Astro to focus on tackling web-based TV boxes

By NG MIN SHEN & LYDIA NATHAN

Astro Malaysia Holdings Bhd, the nation’s first pay-TV operator, is formulating a strategy to mitigate the erosion of its market share as more consumers opt for web- based TV boxes, which it views as “a form of piracy”.

Group CEO Datuk Rohana Rozhan said the satellite TV provider has planned short-to- medium and long-term measures to deal with the increasing popularity of web-based TV boxes and their effects on Astro’s viewership.

“Piracy is a reality and has been for us since we started operations. Back then it was pirated video compact discs (VCDs) and digital versatile discs (DVDs).

“Now, it’s online piracy and these ‘magic boxes’ and stolen signals,” she told reporters after the company’s AGM in Kuala Lumpur yesterday.

Web-based TV boxes allow for various types of content including TV programmes to be streamed via Internet connection to one’s TV set instead of via broadcast signals, such as through an Astro satellite dish.

“It’s a reality that players like us, especially Astro, who are investing a significant amount of monies in content intellectual property and have every intention to differentiate our products by expanding content investment.

“So, it is a focus and priority for us to deal with this,” Rohana said.

In the immediate term, the group will be working with regulators, lawyers and the police to find the root cause of this “new-age piracy problem”.

Astro’s team is also expected to conduct raids, as well as find methods that could interrupt consumers’ viewing of the pirated goods.

In the longer term, the group will work with other content players to conduct campaigns to educate people that piracy of content is theft punishable by law.

“As piracy is a global phenomenon, Malaysia has to learn global best-in-class practices about law enforcement.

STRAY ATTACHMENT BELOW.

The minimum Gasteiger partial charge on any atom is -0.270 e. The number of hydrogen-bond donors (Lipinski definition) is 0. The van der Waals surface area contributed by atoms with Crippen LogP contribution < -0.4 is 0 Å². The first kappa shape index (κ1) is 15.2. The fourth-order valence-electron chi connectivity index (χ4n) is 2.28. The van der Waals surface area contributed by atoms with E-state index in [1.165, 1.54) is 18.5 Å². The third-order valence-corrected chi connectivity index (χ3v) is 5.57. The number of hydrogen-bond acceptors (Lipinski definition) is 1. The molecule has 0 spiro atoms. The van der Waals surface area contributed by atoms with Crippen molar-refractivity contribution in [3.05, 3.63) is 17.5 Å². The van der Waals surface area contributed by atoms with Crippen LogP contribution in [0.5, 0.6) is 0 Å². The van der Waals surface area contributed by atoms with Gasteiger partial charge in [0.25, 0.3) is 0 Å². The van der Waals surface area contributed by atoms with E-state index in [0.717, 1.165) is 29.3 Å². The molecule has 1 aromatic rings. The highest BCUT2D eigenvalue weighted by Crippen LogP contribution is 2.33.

“For instance, Internet service providers should take down pirate sites as they are illegal. So, that kind of legislation will sooner or later come into place,” Rohana said.

The “magic box” does have an impact on Astro’s performance as Astro’s net profit for the first-quarter ended April 30, 2017 (1Q18), slipped 3.1% to RM195.82 million from RM202.17 million last year.

Its revenue also dropped 2.2% to RM1.33 billion in 1Q18 compared to RM1.36 billion a year ago, due to lower contribution from licensing income, advertising revenue and subscription.

Advertising expenditure (adex) for 1Q18 fell 5% year-on-year to RM143 million, although Astro COO Henry Tan said the company is already seeing an uptick in adex for its current 2Q18 — due partly to the festive season.

“On a blended 1Q and 2Q basis, we should be in a very decent position. If 2Q18 is an indication of things to come, we should end the year quite positively,” he said.

The company is looking to further strengthen its position in the digital adex segment, which currently comprises about 5% of its total adex.

Tan said the domestic digital adex space is presently dominated by global players, who hold 80% of all digital adex.

“We are in fourth place behind Google, Facebook and Yahoo in terms of digital adex, but we are looking to ramp it up and become the leading digital network nationwide,” he said.

The group aims to achieve a 75% household penetration rate by year-end. As at end-1Q18, its penetration rate stood at 72%, according to Rohana.

“Going forward, we expect pay-TV subscriber growth to be either flat or marginally lower. We are banking on our NJOI Now customer base to boost penetration to 75%,” she said.

NJOI Now is Astro’s recently launched streaming service which provides free access to on-demand entertainment.

Rohana said the company plans to digitalise 75% of its operations by year-end, which will allow for a reduction in capital expenditure (capex).

The company’s current annual capex is budgeted at RM500 million, but is expected to decline to RM460 million next year as digitalisation will be more cost-effective.